‘Just about everybody’ in Iraq realizes importance of US ties: Washington

Baghdad weaning off depending on Iranian electricity, senior State Department official tells Al Arabiya English

A senior US State Department official said Thursday that “just about everybody” in Iraq realizes the importance of having strong ties with Washington ahead of a scheduled visit by Iraqi Prime Minister Mohammed Shia al-Sudani.

“Some obviously have strong views on what it should look like,” the official told reporters ahead of Sudani’s visit to the US next week.

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Speaking on condition of anonymity, the official said that some Iraqi officials have expressed the need for more private US investment while others have raised the possibility of “adjustments on US presence” inside the country.

Senior American and Iraqi military officials met on Monday in Baghdad to discuss the next phase of what the US troop presence in Iraq will look like going forward. After the meeting, a Pentagon official told Al Arabiya English that the next significant milestone would be during the second Joint Security Cooperation Dialogue this summer.

Decisions are expected to be made then, but the Iraqis have not expressed any desire for US forces to leave during the recent meetings.

Nevertheless, according to the State Department official, next week’s talks between Sudani and senior American officials will be on the entire US-Iraq relationship, with the main focus being economic ties.

Randa Slim, a senior fellow at the Washington-based Middle East Institute, said the visiting delegation would not include Iraqi military officials. “The main purpose of Sudani’s visit is for the US and Iraqi leaders to exchange their perspectives on the future of a multi-track, long-term bilateral relationship between the two countries,” Slim told Al Arabiya English.

Iraq making progress on energy independence

The State Department official said increasing Iraq’s energy independence would also be a key topic of discussion next week. The US has been urging Iraq to wean off using Iranian energy; however, the Treasury Department has routinely provided sanctions waivers to Baghdad to continue spending on Iranian imports of electricity.

“There’s an interesting statistic that as they [Iraq] have found ways to improve their energy sufficiency, they have cut their imports of Iranian electricity by more than half. They still rely on electricity from Iran, but it has significantly decreased,” the official said in response to a question from Al Arabiya English. “So yes, I think there is a lot of progress that they’ve made.”

While acknowledging that some of the ambitious megaprojects take time, the US is optimistic about Iraq’s energy future. It anticipates that by 2030, Iraq will have significantly improved its energy position, placing it in a “much, much better position.”

The official pointed to an electricity project that has come online between Iraq and Jordan and an internet line with Gulf countries in the final stages of discussions. In addition, the State Department said talks are ongoing for more electricity lines between Iraq and Saudi Arabia.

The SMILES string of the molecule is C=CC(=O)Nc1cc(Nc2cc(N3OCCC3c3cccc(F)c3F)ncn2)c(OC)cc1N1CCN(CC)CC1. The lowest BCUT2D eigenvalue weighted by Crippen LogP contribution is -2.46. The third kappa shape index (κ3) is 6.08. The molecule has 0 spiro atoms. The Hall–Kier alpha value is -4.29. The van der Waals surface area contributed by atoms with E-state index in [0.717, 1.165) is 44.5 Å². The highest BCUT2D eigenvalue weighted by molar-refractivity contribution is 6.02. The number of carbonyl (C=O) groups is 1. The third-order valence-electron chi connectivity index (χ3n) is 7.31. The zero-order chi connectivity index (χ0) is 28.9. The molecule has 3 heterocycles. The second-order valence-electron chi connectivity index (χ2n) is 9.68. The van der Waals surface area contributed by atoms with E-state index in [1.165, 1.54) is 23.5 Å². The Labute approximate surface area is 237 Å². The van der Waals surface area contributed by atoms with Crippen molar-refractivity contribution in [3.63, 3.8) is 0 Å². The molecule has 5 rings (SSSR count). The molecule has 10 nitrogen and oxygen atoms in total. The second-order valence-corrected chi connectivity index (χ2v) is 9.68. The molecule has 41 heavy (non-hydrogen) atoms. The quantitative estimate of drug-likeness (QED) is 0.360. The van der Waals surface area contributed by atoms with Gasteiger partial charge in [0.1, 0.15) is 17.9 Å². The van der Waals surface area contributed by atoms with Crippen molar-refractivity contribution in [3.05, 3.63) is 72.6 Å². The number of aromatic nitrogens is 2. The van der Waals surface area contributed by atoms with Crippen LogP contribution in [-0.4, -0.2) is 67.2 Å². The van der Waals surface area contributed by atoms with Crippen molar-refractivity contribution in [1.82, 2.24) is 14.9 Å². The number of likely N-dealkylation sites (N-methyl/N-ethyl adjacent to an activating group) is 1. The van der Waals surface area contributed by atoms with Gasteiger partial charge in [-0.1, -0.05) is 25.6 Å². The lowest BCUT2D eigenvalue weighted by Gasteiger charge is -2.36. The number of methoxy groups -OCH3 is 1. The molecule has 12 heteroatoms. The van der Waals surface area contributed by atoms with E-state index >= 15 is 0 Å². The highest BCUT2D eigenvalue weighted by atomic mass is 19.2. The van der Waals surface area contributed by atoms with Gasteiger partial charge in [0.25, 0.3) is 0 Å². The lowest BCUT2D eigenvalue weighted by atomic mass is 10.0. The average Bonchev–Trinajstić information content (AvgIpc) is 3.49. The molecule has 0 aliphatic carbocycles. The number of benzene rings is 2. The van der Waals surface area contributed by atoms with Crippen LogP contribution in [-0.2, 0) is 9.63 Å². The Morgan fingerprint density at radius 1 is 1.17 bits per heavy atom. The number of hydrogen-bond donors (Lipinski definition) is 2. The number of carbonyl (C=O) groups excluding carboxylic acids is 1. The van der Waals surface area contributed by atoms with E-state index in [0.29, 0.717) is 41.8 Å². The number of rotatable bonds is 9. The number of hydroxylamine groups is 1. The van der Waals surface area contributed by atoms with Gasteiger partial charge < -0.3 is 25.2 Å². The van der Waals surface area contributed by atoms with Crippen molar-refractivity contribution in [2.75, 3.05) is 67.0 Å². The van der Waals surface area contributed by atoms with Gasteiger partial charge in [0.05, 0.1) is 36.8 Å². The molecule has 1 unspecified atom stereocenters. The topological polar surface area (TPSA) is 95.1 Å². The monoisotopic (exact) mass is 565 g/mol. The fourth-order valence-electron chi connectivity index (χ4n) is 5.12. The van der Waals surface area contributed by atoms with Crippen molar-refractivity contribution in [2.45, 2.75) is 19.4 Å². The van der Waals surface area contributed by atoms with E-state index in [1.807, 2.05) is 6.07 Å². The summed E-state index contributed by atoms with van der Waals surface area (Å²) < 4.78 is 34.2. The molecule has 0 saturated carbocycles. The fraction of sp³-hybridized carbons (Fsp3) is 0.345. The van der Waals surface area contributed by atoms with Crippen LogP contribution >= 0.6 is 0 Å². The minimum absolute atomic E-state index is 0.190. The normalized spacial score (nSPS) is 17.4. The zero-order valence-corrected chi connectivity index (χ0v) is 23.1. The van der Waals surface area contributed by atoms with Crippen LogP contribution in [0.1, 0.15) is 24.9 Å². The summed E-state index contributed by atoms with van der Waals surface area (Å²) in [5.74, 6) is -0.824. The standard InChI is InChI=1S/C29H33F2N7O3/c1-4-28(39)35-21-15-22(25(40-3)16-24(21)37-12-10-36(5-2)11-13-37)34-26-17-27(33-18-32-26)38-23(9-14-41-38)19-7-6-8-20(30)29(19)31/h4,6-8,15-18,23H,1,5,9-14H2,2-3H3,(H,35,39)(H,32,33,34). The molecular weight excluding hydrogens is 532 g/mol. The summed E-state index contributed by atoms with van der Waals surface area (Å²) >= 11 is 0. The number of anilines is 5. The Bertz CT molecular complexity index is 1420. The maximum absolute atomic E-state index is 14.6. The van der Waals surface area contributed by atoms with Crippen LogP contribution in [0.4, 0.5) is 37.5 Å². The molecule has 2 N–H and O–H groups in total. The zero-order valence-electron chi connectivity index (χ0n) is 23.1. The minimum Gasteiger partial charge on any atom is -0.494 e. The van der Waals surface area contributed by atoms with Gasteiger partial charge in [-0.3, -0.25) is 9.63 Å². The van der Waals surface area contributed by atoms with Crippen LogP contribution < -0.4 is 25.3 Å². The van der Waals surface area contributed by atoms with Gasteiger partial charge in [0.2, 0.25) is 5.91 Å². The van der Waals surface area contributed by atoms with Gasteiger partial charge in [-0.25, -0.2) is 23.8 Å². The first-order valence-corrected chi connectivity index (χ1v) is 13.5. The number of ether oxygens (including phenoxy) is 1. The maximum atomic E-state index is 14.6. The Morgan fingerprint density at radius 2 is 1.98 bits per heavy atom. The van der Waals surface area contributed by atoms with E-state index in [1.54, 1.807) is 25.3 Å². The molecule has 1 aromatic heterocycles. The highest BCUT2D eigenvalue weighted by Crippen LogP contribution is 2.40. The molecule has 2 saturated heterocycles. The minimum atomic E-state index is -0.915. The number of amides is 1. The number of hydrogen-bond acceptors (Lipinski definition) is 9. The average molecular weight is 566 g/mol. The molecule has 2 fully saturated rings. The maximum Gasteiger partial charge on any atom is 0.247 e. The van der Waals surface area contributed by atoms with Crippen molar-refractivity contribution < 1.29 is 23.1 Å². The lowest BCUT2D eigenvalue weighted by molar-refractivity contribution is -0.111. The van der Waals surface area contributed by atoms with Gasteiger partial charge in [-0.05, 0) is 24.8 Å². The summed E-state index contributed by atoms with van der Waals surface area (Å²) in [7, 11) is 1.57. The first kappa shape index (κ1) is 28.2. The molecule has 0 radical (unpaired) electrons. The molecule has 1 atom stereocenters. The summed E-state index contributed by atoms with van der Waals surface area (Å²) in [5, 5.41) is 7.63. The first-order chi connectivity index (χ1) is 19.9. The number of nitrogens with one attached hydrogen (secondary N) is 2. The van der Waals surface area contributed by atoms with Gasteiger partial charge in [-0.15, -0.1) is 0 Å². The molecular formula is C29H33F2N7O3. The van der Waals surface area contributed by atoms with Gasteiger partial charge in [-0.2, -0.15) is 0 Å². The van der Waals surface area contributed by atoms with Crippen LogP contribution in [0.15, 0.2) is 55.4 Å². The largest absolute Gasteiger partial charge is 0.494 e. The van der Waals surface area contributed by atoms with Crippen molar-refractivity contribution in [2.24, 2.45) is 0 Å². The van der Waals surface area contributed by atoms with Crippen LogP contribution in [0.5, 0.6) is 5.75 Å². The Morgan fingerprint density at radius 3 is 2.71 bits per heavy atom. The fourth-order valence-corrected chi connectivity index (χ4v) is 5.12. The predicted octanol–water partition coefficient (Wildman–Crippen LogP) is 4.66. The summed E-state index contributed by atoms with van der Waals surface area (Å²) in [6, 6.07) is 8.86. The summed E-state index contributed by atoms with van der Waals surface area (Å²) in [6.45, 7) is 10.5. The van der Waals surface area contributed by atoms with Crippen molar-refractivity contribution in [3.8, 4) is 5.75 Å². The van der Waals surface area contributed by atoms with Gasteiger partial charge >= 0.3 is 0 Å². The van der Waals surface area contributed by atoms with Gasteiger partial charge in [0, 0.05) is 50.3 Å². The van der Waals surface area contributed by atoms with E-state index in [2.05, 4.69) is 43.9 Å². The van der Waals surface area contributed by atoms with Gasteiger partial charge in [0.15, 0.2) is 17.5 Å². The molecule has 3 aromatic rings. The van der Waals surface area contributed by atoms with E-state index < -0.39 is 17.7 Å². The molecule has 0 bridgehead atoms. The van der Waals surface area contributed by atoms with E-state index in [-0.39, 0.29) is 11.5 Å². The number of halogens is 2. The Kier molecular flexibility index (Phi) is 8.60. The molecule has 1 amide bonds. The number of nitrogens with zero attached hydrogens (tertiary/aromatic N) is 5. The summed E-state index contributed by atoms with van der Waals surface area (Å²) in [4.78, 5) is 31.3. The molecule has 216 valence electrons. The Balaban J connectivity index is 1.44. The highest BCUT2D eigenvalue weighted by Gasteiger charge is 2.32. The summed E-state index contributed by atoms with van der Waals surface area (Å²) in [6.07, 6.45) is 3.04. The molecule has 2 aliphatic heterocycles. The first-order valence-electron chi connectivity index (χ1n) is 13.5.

Slim said Sudani is also slated to visit Houston to meet with American business executives and advocate for more US economic engagement in Iraq.

“By focusing on the many different aspects of a cooperative bilateral relationship, Sudani hopes to de-emphasize the security lens through which the bilateral relationship has been defined since 2003 and which is a matter of domestic contestation, including within his governing alliance,” Slim added.

ISIS threat

US and Iraqi officials agreed last year to begin talks about the future shape and role of an international coalition to defeat ISIS, which is present at the invitation of the Iraqi government.

The first round of discussions was held in January but was quickly halted due to the deadly attack on US troops in Jordan, which US officials said had the fingerprints of Kata’ib Hezbollah.

Less than 24 hours after the US killed a senior Kata’ib Hezbollah commander, Iraq unilaterally announced a second round of talks with the US would be held on Feb. 11. The US quickly put out a statement confirming the talks.

US responses came after the Iran-backed attacks and the Jordan attack. The militias – armed, funded and trained by Tehran over the years – said the attacks would continue until a ceasefire was reached in Gaza. No attacks have been recorded on US troops since Feb. 4, making it the longest period with no attacks since Oct. 17. There were two, four-day lulls in November and December. A drone that was shot down last month over a US base in Syria was not assessed to be targeting American forces, officials said. And another two foiled drone attacks in Iraq were also not evaluated to be targeting US troops last week.

But Iraqi security forces have made remarkable accomplishments against the terror group. “We are very satisfied with the partnership, cooperation and synergy we have made with the Iraqi Security Forces to continue the continued defeat of Daesh,” the senior State Department official told Al Arabiya’s Nadia Bilbassy-Charters.

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